The liver secretes a bright green fluid called bile into the small intestine or it is concentrated and stored in the gallbladder.
Bile plays a role in the emulsification, absorption, and digestion of fat and fat soluble vitamins. It helps to soften stools and is responsible for giving stools their characteristic brown color. Bile helps to alkalinize the contents of the intestines. It is made up of bile salts, cholesterol, phospholipids, bilirubin, and electrolytes.
As bile makes its way through to the small intestine and then to the large intestine via the bile ducts, it progressively changes color from green to yellow to brown, due to the action of bacteria in the large intestine on the bile salts.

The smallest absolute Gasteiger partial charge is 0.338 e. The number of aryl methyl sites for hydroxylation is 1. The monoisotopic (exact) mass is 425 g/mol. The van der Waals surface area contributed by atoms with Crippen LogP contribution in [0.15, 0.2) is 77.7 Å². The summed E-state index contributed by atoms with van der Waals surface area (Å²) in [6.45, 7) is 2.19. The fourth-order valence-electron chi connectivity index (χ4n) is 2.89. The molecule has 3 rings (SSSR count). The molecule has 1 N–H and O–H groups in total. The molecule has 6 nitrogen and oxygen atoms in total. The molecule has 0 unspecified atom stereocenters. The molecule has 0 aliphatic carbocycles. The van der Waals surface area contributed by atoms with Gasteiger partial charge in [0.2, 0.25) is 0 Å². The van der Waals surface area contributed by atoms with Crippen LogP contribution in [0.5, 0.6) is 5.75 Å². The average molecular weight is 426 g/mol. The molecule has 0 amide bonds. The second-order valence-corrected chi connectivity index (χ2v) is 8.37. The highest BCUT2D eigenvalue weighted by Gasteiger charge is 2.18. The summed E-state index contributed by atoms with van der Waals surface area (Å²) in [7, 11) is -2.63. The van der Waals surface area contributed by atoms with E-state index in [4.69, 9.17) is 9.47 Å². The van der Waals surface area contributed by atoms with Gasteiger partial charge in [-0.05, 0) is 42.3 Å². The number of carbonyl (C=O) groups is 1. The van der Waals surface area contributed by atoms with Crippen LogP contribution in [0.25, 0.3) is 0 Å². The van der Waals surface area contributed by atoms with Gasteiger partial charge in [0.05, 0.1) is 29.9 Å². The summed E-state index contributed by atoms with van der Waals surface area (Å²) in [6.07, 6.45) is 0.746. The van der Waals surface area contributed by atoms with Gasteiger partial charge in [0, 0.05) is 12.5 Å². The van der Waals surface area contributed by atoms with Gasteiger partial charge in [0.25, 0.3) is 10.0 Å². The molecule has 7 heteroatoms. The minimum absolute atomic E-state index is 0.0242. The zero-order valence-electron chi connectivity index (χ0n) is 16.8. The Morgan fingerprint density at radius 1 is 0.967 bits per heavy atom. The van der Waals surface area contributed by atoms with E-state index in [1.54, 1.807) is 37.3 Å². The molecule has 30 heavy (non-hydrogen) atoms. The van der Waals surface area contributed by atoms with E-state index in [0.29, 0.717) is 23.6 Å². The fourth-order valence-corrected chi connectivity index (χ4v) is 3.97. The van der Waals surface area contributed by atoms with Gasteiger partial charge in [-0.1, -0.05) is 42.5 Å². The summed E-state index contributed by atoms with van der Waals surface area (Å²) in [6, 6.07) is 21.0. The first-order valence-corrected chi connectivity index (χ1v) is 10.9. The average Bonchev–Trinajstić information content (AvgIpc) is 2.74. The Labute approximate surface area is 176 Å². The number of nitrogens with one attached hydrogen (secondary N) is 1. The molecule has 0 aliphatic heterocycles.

Green stool often indicates that food has passed through the intestines faster than normal (called decreased bowel transit time), before it could be changed from green to brown.
Diarrhea decreases bowel transit time, so any condition that causes diarrhea can result in green stool.
Other causes of green stool include:
- Laxative use
- Antibiotic use
- Medication side effects
- Food poisoning
- Celiac disease
- Ulcerative colitis
- Crohn's disease
- Irritable bowel syndrome
- Bacterial overgrowth
- Infectious diarrhea - especially salmonella and giardia
- Traveler's diarrhea
Foods and supplements that can cause green stool include:
- Algae, grasses, and supplements that are rich in chlorophyll, such as wheatgrass, spirulina, barley grass, and chlorella
- Iron supplements
Note: Speak with your doctor about any change in bowel movements.